The disease caused by infection with Giardia is not difficult for veterinarians to diagnose. Examination of a dog’s feces can reveal the trophozoite and/or cyst forms of the organism. Giardia can also be identified through more advanced, specialized tests. Most veterinarians evaluating a dog with diarrhea, abdominal pain and other signs of gastrointestinal upset will take a blood sample and perform a complete blood count and a serum biochemistry panel. They will also probably take a urine sample for a urinalysis. The results of these tests typically will be inconclusive if the cause of the dog’s discomfort is giardiasis, without some other contributing condition. However, they are useful diagnostic tools to evaluate the dog’s overall health.
The initial database also will typically include an examination of the dog’s feces. There are several different techniques that can be used to identify parasites in feces. Fecal suspension involves mixing a small amount of fresh feces with saline, and looking at drops of the mixture on a glass side covered with a thin glass coverslip. The goal here is to try to identify the trophozoite form of the parasite. Fecal floatation is a bit more involved, but not too much so. It involves mixing a fresh stool sample with zinc sulphate or another special substance, spinning it down in a centrifuge so that the cyst forms to float to the surface of a test tube and then looking at the top part of the sample under a microscope. This is usually done several times over a series of days. Diagnosis can also be made by finding the parasite or its cysts by examining smears of fresh stool under a microscope. Fecal smears are simple to make from a rectal swab.
Because Giardia cysts are only shed intermittently and not constantly, a Giardia-free fecal examination does not necessarily rule out giardiasis. Two or three negative fecal tests, done at least several days apart, usually are conducted before a Giardia infection is ruled out. Of course, a positive fecal examination is usually diagnostic of the parasite, depending upon the skill of the person looking at the sample.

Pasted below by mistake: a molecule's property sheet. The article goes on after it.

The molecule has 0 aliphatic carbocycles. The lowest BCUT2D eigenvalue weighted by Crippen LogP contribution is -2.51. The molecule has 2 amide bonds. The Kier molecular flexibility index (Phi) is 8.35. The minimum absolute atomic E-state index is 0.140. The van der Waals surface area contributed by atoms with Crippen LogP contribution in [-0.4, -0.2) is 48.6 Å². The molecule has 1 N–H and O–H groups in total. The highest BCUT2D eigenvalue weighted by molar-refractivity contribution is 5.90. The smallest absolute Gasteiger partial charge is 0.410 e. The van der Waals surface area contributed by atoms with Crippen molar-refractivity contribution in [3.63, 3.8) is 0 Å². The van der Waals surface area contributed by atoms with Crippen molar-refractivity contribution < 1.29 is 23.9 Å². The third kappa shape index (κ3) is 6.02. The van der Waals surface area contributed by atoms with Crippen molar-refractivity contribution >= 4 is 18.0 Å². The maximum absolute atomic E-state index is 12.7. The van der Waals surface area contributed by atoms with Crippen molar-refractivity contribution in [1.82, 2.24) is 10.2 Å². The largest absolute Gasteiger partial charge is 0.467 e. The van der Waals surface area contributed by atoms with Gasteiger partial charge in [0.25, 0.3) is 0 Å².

A test kit is available for in-clinic screening for Giardia. Advanced testing can be done by either direct immunofluorescent assay (IFA) or enzyme-linked immunosorbent assay (ELISA), both of which are done on fecal samples. Fecal polymerase chain reaction (PCR) testing is also available, but is not normally used for routine diagnosis. Veterinarians can also take a physical sample of the upper small intestinal lining via endoscopy. This involves using a wand-like instrument with a camera on the end to go into the small intestine, visualize its lining and snip and retract a small piece for submission to a diagnostic laboratory. However, this procedure is usually unnecessary to diagnose Giardia; it is a bit of an overkill in terms of time, invasiveness and expense.
Owners should consult with their veterinarian about diagnosing and treating their dogs for any infection with this or any other gastrointestinal parasites.
Any of these diagnostic methods can produce false positives (a positive test result in a dog that is free from infection) or false negatives (a negative test result in a dog that is infected with Giardia). False negatives are far more common in dogs with giardiasis than are false positive test results.